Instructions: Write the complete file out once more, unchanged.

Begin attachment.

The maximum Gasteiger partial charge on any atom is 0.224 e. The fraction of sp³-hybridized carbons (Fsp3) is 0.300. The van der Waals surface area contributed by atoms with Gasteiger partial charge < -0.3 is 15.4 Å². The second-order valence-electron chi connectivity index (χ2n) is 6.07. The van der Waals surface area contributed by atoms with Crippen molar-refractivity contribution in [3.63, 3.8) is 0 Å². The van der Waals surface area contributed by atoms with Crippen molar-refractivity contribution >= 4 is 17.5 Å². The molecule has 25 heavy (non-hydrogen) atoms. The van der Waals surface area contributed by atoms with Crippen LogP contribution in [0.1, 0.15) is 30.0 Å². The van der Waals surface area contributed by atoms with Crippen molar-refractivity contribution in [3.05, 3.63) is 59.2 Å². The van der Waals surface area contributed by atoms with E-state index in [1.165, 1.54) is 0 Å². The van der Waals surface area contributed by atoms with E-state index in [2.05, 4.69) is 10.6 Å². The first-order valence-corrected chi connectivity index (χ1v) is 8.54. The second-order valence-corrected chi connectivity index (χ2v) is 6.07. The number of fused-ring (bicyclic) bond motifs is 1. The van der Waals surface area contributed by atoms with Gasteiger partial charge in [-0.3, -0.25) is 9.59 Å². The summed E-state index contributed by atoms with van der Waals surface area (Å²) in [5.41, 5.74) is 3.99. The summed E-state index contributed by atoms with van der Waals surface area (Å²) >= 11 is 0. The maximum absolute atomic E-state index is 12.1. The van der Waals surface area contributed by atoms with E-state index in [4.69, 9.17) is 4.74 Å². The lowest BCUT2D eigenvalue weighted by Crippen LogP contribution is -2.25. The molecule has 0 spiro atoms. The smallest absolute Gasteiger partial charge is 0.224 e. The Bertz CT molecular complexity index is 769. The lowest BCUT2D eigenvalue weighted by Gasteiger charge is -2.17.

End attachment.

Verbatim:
The maximum Gasteiger partial charge on any atom is 0.224 e. The fraction of sp³-hybridized carbons (Fsp3) is 0.300. The van der Waals surface area contributed by atoms with Gasteiger partial charge < -0.3 is 15.4 Å². The second-order valence-electron chi connectivity index (χ2n) is 6.07. The van der Waals surface area contributed by atoms with Crippen molar-refractivity contribution in [3.63, 3.8) is 0 Å². The van der Waals surface area contributed by atoms with Crippen molar-refractivity contribution >= 4 is 17.5 Å². The molecule has 25 heavy (non-hydrogen) atoms. The van der Waals surface area contributed by atoms with Crippen LogP contribution in [0.1, 0.15) is 30.0 Å². The van der Waals surface area contributed by atoms with Crippen molar-refractivity contribution in [3.05, 3.63) is 59.2 Å². The van der Waals surface area contributed by atoms with E-state index in [1.165, 1.54) is 0 Å². The van der Waals surface area contributed by atoms with E-state index in [2.05, 4.69) is 10.6 Å². The first-order valence-corrected chi connectivity index (χ1v) is 8.54. The second-order valence-corrected chi connectivity index (χ2v) is 6.07. The number of fused-ring (bicyclic) bond motifs is 1. The van der Waals surface area contributed by atoms with Gasteiger partial charge in [-0.3, -0.25) is 9.59 Å². The summed E-state index contributed by atoms with van der Waals surface area (Å²) in [5.41, 5.74) is 3.99. The summed E-state index contributed by atoms with van der Waals surface area (Å²) >= 11 is 0. The maximum absolute atomic E-state index is 12.1. The van der Waals surface area contributed by atoms with E-state index in [4.69, 9.17) is 4.74 Å². The lowest BCUT2D eigenvalue weighted by Crippen LogP contribution is -2.25. The molecule has 0 spiro atoms. The smallest absolute Gasteiger partial charge is 0.224 e. The Bertz CT molecular complexity index is 769. The lowest BCUT2D eigenvalue weighted by Gasteiger charge is -2.17.